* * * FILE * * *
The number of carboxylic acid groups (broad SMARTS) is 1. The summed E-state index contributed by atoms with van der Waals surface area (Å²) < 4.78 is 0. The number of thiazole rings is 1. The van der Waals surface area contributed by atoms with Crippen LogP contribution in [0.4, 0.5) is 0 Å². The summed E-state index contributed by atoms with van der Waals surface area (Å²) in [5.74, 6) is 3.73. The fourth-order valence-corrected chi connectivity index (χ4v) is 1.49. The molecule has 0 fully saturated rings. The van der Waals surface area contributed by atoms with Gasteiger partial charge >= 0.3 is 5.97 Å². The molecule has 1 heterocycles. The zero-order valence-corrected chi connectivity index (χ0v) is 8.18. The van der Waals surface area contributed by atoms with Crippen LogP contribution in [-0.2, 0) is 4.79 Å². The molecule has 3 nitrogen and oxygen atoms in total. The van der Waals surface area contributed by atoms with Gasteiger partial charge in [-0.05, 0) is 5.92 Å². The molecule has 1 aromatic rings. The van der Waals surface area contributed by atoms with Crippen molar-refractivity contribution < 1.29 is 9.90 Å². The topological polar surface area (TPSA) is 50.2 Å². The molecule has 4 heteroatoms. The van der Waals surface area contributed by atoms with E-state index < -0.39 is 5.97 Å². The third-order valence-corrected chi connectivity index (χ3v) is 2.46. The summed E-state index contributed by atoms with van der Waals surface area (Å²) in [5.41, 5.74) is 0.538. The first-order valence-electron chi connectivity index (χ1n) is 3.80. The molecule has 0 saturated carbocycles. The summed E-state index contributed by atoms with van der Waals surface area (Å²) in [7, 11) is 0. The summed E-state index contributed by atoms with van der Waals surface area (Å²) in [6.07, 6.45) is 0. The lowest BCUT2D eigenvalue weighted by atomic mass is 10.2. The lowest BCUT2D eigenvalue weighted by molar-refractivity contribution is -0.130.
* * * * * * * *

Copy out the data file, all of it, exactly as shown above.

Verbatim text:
The number of carboxylic acid groups (broad SMARTS) is 1. The summed E-state index contributed by atoms with van der Waals surface area (Å²) < 4.78 is 0. The number of thiazole rings is 1. The van der Waals surface area contributed by atoms with Crippen LogP contribution in [0.4, 0.5) is 0 Å². The summed E-state index contributed by atoms with van der Waals surface area (Å²) in [5.74, 6) is 3.73. The fourth-order valence-corrected chi connectivity index (χ4v) is 1.49. The molecule has 0 fully saturated rings. The van der Waals surface area contributed by atoms with Gasteiger partial charge >= 0.3 is 5.97 Å². The molecule has 1 heterocycles. The zero-order valence-corrected chi connectivity index (χ0v) is 8.18. The van der Waals surface area contributed by atoms with Crippen LogP contribution in [-0.2, 0) is 4.79 Å². The molecule has 3 nitrogen and oxygen atoms in total. The van der Waals surface area contributed by atoms with Gasteiger partial charge in [-0.05, 0) is 5.92 Å². The molecule has 1 aromatic rings. The van der Waals surface area contributed by atoms with Crippen molar-refractivity contribution < 1.29 is 9.90 Å². The topological polar surface area (TPSA) is 50.2 Å². The molecule has 4 heteroatoms. The van der Waals surface area contributed by atoms with E-state index < -0.39 is 5.97 Å². The third-order valence-corrected chi connectivity index (χ3v) is 2.46. The summed E-state index contributed by atoms with van der Waals surface area (Å²) in [5.41, 5.74) is 0.538. The first-order valence-electron chi connectivity index (χ1n) is 3.80. The molecule has 0 saturated carbocycles. The summed E-state index contributed by atoms with van der Waals surface area (Å²) in [7, 11) is 0. The summed E-state index contributed by atoms with van der Waals surface area (Å²) in [6.07, 6.45) is 0. The lowest BCUT2D eigenvalue weighted by atomic mass is 10.2. The lowest BCUT2D eigenvalue weighted by molar-refractivity contribution is -0.130.